The Security Officers Striking for Their Security

by Joe Hayns

27 April 2017

Emiliano Mellino

“Some were scared, scared to lose their jobs” security officer (SO) and Independent Workers Union of Great Britain (IWGB) activist, Abdul Bakhsh explained from the picket line of yesterday’s strike, called by SOs at the University of London (UoL). 

Bakhsh was referring to the events of 2012 and 2013, when subcontracted workers at the UoL launched a 30 month campaign for improved working conditions. Culminating in a two-day strike, the campaign won major concessions, including a living wage, equal holidays and sick pay and pensions for all subcontractor-employed staff at the UoL.

Back then, some SOs were actively policing the strike. Now, with a 100% “yes” to strike action through the IWGB union, the same group of SOs are striking themselves, demanding higher wages, an end to zero-hours contracts and proper pay slips.

In 2012, UoL management promised to introduce the London Living Wage (LLW) and to maintain then-current pay differentials across the workforce. However, with the inflation-related LLW increasing each year, and management’s promise of maintenance not upheld, SOs are owed a 25% pay rise.  Hence, a two-day strike took place this Tuesday and Wednesday; the first SO strike in UoL history.

“Private security” is an umbrella term that describes everyone from mercenaries to people that carry out deportations to receptionists who largely help with directions and disabled access. Increasingly, however, parts of the private security industry are performing police-like roles. Most oppositional events – strikes, demonstrations, riots, etc. – are, in some capacity, acted against by SOs. Which begs the question: are they all “privates in private armies? And if so, why should the left support them?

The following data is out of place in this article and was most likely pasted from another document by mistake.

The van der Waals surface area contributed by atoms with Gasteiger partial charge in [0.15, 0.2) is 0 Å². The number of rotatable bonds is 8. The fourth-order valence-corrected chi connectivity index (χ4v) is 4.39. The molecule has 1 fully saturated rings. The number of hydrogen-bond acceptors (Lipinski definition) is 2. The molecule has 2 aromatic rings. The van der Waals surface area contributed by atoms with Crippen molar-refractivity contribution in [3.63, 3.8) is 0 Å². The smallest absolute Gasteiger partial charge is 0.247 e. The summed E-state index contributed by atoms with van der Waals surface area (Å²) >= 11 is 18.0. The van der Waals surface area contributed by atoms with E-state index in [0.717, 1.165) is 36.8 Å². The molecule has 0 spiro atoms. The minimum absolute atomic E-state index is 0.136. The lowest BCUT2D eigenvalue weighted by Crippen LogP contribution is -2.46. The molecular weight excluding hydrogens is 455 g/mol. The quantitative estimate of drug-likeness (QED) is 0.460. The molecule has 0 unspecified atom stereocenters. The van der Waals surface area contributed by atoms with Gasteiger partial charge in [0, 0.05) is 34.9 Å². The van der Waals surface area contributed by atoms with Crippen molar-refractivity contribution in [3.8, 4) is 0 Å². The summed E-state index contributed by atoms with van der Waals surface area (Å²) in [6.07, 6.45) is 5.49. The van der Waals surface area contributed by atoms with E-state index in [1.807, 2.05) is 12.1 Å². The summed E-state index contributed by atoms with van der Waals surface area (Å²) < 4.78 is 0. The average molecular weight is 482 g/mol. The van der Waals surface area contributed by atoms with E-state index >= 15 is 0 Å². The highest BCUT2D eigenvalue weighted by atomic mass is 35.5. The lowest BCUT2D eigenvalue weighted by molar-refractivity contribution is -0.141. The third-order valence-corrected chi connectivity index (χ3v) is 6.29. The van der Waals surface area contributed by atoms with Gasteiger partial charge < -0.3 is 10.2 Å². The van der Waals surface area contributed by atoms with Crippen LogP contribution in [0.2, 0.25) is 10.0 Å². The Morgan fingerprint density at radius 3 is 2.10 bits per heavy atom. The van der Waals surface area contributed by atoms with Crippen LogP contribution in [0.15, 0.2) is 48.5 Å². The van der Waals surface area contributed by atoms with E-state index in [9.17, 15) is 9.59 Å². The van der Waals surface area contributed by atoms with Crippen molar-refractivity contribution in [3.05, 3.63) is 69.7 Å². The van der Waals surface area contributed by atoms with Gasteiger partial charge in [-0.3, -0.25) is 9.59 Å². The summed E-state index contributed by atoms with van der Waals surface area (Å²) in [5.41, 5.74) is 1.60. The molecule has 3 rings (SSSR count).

Unlike the police, however, the majority of SOs are badly paid and enjoy none of the benefits of cops or soldiers (job security, pensions, etc.), and for this reason, they are far less dependably repressive than the police or military. 

We shouldn’t forget that future SO strikes, like all strikes and disruptions, will be met with working SOs, or “scabs”– people working in place of those on strike, thus weakening its effect – who are expected to collaborate with the police as part of their job. The SOs on strike this week recognise that this is what some of them did in 2012 and 2013.

Through its activity since 2012, UoL SOs have worked through the IWGB to convince their colleagues that strikes are not threats but demands for solidarity; it worked. This time, SOs were supported by cleaners, who can expect the same show of solidarity when they strike.

Emiliano Mellino

The “S” word.

The word “scab” needs, like any curse word, to be used with some restraint. But many would argue it does need to be used. Is it the right name for the workers brought in as replacement for this week’s strike? IWGB General Secretary Jason Moyers-Lee’s thought so: “Yeah, why not, it’s the definition of it”. 

But what pressures led to scabbing in this instance, and what do they tell us about this work?

Three security guards working during this week’s strike explained that their role is to “float” – to move from workplace to workplace. They were told last Monday that they were needed at the UoL. As usual, they were not told why they were needed. On arriving, they were informed by management that the striking workers were “offered a deal”, which they had refused. This outright lie was the first they had heard of the strike, or of the IWGB. Scabbing is a question of consciousness and, in this case, of basic information. Simply put, the workers didn’t know what they were doing until after they started doing it.